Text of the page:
Transnational Integration Regimes as Development Programmes

  • László Bruszt
  • Gerald A. McDermott

This chapter offers a framework to analyse the ways in which transnational integration regimes (TIRs) shape the evolution of economic institutions in emerging democracies and in turn builds on the growing intersection of research between international and comparative political economies. The work on globalization has shifted from a focus on individual economic and political variables to an emphasis on distinct regional commercial, military or geopolitical arrangements shaping domestic institutions (Dezalay and Garth 2002; Djelic and Sahlin-Andersson 2006; Pastor 2001). Scholars of development have increasingly shifted attention away from an emphasis on rapid market liberalization towards the role of state and nonstate actors in building new institutions to help stabilize, legitimize and regulate domestic economic activity (Barth et al. 2006; Jordana and Levi-Faur 2005; Majone 1996; Rodrik et al. 2002).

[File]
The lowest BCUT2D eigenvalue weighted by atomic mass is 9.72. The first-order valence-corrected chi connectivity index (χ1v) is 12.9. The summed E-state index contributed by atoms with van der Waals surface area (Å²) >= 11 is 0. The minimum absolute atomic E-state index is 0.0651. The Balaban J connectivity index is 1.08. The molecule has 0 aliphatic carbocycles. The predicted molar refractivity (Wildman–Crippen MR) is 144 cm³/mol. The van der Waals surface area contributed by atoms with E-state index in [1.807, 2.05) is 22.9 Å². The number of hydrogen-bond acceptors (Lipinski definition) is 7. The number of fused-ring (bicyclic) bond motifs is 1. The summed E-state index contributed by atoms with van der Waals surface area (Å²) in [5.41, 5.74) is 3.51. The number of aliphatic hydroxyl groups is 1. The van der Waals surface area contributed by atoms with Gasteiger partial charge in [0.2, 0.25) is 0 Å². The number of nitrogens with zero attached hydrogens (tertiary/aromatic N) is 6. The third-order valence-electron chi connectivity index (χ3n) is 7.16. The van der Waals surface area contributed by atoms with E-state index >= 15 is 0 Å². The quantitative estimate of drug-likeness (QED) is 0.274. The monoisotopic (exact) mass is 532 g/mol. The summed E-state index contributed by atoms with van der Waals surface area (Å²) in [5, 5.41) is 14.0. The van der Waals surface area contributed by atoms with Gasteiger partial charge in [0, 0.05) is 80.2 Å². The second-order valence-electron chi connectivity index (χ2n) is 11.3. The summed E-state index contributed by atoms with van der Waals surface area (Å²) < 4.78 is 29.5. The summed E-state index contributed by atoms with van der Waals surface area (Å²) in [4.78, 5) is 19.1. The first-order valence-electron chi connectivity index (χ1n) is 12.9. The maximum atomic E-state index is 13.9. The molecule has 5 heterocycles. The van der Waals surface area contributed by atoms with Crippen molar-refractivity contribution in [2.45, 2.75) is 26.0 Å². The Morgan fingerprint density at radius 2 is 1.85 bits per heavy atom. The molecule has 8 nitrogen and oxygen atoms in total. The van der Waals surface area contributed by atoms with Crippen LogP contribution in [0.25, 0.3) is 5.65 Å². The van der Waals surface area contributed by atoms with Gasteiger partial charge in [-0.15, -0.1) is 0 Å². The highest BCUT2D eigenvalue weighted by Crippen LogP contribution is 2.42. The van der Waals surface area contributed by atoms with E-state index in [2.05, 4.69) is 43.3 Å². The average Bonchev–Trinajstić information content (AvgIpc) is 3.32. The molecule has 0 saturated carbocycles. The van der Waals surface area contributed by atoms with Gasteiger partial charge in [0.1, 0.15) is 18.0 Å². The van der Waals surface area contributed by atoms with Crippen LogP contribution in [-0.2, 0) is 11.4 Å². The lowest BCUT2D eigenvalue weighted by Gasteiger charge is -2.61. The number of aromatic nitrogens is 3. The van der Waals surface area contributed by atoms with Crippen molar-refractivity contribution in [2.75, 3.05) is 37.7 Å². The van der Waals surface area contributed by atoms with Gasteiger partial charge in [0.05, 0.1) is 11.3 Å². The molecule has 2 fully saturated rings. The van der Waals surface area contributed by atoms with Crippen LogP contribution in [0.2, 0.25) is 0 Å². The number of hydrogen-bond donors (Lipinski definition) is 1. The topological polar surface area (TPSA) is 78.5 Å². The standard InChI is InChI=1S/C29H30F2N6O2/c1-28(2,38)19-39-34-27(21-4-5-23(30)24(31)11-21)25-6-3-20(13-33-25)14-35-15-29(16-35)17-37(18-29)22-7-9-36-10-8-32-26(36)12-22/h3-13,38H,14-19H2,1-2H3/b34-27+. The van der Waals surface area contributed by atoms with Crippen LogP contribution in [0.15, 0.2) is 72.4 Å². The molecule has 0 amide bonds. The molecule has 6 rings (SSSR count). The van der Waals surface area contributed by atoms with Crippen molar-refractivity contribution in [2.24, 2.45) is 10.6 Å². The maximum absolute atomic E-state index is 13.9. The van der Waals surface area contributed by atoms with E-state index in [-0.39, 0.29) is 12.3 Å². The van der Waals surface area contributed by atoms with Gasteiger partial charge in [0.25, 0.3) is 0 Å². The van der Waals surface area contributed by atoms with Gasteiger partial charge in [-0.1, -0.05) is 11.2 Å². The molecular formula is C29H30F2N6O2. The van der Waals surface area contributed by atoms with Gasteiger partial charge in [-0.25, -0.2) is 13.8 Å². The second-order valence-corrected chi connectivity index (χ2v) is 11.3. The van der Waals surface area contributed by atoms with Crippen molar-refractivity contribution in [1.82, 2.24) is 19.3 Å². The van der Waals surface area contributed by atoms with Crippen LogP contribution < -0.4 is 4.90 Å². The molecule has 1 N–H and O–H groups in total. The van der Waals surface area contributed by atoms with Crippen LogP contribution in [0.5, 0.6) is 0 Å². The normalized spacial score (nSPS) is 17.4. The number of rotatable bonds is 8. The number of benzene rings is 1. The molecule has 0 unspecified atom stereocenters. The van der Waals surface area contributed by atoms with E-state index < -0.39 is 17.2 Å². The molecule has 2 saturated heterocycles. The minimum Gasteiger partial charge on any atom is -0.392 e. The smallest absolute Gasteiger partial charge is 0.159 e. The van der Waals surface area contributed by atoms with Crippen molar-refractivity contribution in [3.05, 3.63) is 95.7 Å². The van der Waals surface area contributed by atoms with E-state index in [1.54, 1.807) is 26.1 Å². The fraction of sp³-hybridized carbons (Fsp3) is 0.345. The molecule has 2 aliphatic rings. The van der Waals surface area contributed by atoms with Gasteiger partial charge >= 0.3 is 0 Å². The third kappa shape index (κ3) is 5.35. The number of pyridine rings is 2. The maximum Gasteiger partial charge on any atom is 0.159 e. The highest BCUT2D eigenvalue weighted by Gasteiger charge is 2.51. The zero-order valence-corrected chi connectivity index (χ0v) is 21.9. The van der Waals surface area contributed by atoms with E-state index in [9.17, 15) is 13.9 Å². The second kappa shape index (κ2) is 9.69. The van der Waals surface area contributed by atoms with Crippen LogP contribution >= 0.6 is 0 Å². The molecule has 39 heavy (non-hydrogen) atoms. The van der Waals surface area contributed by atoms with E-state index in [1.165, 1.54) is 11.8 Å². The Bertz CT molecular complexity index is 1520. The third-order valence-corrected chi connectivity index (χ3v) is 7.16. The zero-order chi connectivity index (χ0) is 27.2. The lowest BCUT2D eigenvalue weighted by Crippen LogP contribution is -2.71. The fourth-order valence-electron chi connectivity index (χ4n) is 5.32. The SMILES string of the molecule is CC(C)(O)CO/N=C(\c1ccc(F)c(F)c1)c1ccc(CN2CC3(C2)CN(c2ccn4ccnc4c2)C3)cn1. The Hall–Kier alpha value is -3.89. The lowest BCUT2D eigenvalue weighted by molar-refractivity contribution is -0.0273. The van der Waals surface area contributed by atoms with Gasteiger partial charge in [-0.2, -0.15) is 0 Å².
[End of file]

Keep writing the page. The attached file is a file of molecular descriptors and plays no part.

Food Safety Private Actor Institutional Capacity Integration Mechanism Policy Domain 
These keywords were added by machine and not by the authors. This process is experimental and the keywords may be updated as the learning algorithm improves.


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Authors and Affiliations

  1. 1.Department of Political and Social SciencesEuropean University InstituteFlorenceItaly
  2. 2.University of Michigan PressMichiganU.S

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